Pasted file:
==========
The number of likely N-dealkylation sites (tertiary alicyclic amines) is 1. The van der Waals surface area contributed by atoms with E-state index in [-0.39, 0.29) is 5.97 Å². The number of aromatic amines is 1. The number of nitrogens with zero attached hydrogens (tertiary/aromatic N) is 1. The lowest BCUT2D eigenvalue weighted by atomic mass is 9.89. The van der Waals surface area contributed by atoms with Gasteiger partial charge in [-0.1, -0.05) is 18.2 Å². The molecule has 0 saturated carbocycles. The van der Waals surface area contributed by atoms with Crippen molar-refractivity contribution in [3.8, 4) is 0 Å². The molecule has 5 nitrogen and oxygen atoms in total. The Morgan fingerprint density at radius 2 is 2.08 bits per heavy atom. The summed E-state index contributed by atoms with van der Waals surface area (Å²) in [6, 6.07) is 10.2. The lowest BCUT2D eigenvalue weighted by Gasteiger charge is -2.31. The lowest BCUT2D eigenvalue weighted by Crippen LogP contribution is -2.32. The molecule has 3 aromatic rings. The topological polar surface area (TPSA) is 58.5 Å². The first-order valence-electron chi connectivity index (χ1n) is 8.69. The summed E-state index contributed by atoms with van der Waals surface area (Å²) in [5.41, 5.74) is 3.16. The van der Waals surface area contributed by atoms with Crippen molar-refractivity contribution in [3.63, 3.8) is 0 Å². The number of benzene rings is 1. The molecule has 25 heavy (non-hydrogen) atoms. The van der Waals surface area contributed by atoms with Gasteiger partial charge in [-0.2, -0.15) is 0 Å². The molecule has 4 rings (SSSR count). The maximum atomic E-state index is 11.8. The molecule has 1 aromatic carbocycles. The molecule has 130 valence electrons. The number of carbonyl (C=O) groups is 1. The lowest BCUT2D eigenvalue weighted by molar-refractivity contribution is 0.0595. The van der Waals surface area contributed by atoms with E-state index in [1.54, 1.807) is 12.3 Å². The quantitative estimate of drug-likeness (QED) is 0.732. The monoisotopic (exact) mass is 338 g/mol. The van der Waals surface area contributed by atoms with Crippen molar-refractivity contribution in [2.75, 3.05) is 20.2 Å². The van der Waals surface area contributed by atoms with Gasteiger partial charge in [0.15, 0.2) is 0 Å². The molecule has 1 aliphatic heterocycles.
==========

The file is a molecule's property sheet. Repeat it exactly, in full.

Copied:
The number of likely N-dealkylation sites (tertiary alicyclic amines) is 1. The van der Waals surface area contributed by atoms with E-state index in [-0.39, 0.29) is 5.97 Å². The number of aromatic amines is 1. The number of nitrogens with zero attached hydrogens (tertiary/aromatic N) is 1. The lowest BCUT2D eigenvalue weighted by atomic mass is 9.89. The van der Waals surface area contributed by atoms with Gasteiger partial charge in [-0.1, -0.05) is 18.2 Å². The molecule has 0 saturated carbocycles. The van der Waals surface area contributed by atoms with Crippen molar-refractivity contribution in [3.8, 4) is 0 Å². The molecule has 5 nitrogen and oxygen atoms in total. The Morgan fingerprint density at radius 2 is 2.08 bits per heavy atom. The summed E-state index contributed by atoms with van der Waals surface area (Å²) in [6, 6.07) is 10.2. The lowest BCUT2D eigenvalue weighted by Gasteiger charge is -2.31. The lowest BCUT2D eigenvalue weighted by Crippen LogP contribution is -2.32. The molecule has 3 aromatic rings. The topological polar surface area (TPSA) is 58.5 Å². The first-order valence-electron chi connectivity index (χ1n) is 8.69. The summed E-state index contributed by atoms with van der Waals surface area (Å²) in [5.41, 5.74) is 3.16. The van der Waals surface area contributed by atoms with Crippen molar-refractivity contribution in [3.63, 3.8) is 0 Å². The number of benzene rings is 1. The molecule has 25 heavy (non-hydrogen) atoms. The van der Waals surface area contributed by atoms with Gasteiger partial charge in [-0.2, -0.15) is 0 Å². The molecule has 4 rings (SSSR count). The maximum atomic E-state index is 11.8. The molecule has 1 aromatic carbocycles. The molecule has 130 valence electrons. The number of carbonyl (C=O) groups is 1. The lowest BCUT2D eigenvalue weighted by molar-refractivity contribution is 0.0595. The van der Waals surface area contributed by atoms with E-state index in [1.54, 1.807) is 12.3 Å². The quantitative estimate of drug-likeness (QED) is 0.732. The monoisotopic (exact) mass is 338 g/mol. The van der Waals surface area contributed by atoms with Crippen molar-refractivity contribution in [2.75, 3.05) is 20.2 Å². The van der Waals surface area contributed by atoms with Gasteiger partial charge in [0.15, 0.2) is 0 Å². The molecule has 1 aliphatic heterocycles.